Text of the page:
Juventus 2021-22 loss is staggering, but things could actually be worse

JUVENTUS have not had the best start to 2022-23 and already some people are calling for the head of coach Max Allegri. After a decade of dominating Italian football, Juve now have stiff competition in Serie A and in the past two seasons, Inter Milan and AC Milan have won the scudetto. Moreover, Juve haven’t been quite the same club since the Cristiano Ronaldo years.

The pandemic exposed some of the shortcomings of Italian football’s business model and Juve have suffered more than most. In 2020-21, they made a loss of over € 200 million and in 2021-22, the deficit widened to a net loss of € 254.3 million, the highest ever in Italian football history. They have now made a loss for five successive years.

It’s a very worrying situation, but Juve’s finances would have been even more challenging if they hadn’t completed a capital raising exercise in December 2021 that generated close to € 400 million. While this strengthened Juve’s equity, it was the second such exercise in a three-year period, following € 300 million raised in 2019.

In 2021-22, Juve’s revenues fell by 7.8% to € 443.4 million, largely due to under-performance in Serie A and the UEFA Champions League. After the complete collapse of income from ticket sales in 2020-21, Juve’s matchday revenues recovered to € 32.3 million, but around half the peak year of 2018-19. Broadcasting earnings dropped by 28% to € 170.5 million, a reflection of the club’s decline on the pitch since the highs of 2017 when TV income was over £ 234 million.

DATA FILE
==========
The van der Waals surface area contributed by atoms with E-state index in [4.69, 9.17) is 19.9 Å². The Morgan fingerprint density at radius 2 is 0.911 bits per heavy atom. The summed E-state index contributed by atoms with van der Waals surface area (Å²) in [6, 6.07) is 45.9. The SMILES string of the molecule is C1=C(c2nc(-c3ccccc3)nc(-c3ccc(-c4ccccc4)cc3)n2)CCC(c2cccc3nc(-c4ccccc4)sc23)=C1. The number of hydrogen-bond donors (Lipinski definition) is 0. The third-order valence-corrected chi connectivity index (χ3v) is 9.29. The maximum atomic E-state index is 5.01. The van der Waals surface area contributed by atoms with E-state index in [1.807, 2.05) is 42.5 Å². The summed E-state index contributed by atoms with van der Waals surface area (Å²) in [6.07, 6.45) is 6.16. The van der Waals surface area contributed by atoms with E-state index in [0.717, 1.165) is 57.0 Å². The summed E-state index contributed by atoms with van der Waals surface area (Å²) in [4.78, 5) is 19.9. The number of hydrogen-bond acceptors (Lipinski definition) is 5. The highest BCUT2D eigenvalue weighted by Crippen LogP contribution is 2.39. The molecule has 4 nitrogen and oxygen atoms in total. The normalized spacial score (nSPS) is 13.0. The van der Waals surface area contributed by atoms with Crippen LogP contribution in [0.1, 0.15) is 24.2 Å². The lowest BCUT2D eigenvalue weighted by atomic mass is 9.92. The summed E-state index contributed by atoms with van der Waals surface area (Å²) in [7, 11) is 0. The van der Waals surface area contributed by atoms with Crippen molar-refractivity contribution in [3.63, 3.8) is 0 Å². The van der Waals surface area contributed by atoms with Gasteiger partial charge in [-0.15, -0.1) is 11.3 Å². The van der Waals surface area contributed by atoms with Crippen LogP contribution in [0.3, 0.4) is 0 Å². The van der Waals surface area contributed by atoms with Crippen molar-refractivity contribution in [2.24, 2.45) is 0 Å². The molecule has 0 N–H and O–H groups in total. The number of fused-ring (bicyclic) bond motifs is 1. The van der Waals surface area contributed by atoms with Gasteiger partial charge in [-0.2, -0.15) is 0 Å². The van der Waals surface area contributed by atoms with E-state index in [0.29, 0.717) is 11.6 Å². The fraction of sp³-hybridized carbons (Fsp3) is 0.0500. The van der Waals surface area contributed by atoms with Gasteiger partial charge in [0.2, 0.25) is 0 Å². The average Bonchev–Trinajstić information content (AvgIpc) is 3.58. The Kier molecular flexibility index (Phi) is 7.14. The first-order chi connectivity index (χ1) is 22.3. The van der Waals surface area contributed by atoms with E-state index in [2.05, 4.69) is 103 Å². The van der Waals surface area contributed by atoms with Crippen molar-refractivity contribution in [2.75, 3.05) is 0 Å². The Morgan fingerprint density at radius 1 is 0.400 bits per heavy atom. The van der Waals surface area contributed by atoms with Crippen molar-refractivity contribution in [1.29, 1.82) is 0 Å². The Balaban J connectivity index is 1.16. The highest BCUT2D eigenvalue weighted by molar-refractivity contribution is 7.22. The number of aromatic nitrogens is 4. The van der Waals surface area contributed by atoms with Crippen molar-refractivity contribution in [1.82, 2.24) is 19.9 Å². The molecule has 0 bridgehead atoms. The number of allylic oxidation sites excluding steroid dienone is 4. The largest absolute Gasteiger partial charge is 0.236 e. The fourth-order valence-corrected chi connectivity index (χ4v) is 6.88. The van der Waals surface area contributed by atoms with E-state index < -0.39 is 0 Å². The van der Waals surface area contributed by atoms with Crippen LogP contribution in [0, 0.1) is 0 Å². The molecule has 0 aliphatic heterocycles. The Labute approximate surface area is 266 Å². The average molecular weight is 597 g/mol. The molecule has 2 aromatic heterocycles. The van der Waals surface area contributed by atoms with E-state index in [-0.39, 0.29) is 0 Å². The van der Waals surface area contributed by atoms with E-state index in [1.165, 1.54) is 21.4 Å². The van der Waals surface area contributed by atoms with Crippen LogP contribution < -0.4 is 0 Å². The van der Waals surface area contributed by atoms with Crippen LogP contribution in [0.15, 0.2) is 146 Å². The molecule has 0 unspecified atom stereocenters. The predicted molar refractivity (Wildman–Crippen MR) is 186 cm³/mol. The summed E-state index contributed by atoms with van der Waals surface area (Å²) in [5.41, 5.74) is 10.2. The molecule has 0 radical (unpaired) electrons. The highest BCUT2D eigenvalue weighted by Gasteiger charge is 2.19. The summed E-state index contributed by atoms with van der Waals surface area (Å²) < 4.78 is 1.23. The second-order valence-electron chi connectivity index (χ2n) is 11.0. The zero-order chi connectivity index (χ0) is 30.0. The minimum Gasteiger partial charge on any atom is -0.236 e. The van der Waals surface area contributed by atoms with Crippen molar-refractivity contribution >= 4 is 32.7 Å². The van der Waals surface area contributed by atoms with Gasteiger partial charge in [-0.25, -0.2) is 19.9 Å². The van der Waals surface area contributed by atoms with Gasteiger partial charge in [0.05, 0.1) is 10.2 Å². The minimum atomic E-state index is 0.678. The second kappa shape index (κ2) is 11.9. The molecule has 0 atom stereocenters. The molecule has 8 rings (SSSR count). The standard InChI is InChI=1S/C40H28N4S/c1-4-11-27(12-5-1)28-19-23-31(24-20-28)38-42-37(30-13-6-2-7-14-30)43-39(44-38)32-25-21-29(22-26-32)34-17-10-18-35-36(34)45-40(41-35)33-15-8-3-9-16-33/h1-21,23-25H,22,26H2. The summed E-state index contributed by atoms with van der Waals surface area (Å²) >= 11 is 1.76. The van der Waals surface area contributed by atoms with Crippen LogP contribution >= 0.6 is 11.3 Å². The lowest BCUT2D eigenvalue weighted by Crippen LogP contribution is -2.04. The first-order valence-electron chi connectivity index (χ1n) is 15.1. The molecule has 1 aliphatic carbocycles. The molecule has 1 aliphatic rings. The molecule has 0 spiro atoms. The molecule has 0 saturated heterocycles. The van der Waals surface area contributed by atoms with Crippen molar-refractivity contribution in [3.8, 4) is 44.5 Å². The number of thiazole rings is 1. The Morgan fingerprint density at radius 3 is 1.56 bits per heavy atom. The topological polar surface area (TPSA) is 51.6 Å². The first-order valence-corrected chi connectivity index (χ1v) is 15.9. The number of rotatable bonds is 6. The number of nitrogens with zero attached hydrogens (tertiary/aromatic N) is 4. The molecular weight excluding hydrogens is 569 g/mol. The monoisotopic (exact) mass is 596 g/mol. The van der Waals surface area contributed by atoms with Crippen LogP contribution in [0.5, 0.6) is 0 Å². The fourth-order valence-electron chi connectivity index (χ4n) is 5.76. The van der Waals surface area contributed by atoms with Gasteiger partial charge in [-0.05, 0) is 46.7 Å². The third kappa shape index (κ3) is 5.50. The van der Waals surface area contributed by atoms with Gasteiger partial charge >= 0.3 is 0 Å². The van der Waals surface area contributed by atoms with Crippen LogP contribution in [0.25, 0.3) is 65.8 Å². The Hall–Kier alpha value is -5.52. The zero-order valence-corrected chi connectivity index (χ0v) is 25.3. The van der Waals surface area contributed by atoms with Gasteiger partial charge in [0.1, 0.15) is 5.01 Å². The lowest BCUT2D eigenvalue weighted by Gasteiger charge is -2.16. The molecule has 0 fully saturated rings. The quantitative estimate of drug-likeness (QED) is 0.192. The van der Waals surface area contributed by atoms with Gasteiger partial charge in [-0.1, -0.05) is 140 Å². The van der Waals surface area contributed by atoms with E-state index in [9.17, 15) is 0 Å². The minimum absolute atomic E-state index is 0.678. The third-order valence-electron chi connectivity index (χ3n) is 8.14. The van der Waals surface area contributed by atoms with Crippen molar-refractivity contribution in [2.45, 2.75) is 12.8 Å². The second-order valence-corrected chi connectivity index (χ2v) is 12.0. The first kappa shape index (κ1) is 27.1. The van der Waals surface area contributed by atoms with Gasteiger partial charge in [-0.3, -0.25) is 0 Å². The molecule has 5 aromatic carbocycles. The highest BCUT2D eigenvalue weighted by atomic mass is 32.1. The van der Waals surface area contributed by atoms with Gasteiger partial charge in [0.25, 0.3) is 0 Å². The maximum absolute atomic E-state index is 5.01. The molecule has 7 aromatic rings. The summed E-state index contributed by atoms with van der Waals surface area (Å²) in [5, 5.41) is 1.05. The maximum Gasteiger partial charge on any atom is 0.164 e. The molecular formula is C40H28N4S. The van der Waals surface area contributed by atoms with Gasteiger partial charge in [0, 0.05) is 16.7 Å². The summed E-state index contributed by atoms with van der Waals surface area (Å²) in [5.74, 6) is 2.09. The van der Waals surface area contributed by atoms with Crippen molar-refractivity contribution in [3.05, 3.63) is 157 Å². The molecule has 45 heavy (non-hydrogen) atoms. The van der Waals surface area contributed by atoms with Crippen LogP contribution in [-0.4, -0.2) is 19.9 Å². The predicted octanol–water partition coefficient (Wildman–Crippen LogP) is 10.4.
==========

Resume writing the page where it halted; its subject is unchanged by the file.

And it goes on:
Juventus last five seasons

 Revenues €mPre-tax loss €mWages €mWage- income ratio

Commercially, Juve’s income was also down, from € 206 million to € 199 million. And yet, Juve’s wage bill went up by 9% to £ 351 million, representing a wage-to-income of 79%, seven percentage points higher than 2020-21. More positively, Juve have cut their net debt to € 153 million and have cash liquidity of around € 70 million. Of their gross debt (€ 223 million), € 176 million is owed to bondholders and € 6 million to banks.

The club has proposed a three-year plan for the years 2022-23 to 2024-25, which includes strategic and operating initiatives to maintain sporting competitiveness, economic and financial balance as well as improved operations and brand development. Interestingly, it also highlights the intention to take an active role in the reform and evolution process of the sporting industry. Juve’s ambition is to go shoulder-to-shoulder with Europe’s top clubs such as Real Madrid, Bayern Munich and Manchester City. The club was among those advocating the creation of a European Super League in 2021, a proposal that appears to have been aborted for now. However, the club’s chairman, Andrea Agnelli, was among the most enthusiastic supporters of this controversial project, so if global economic conditions worsen, it is likely another attempt will be made.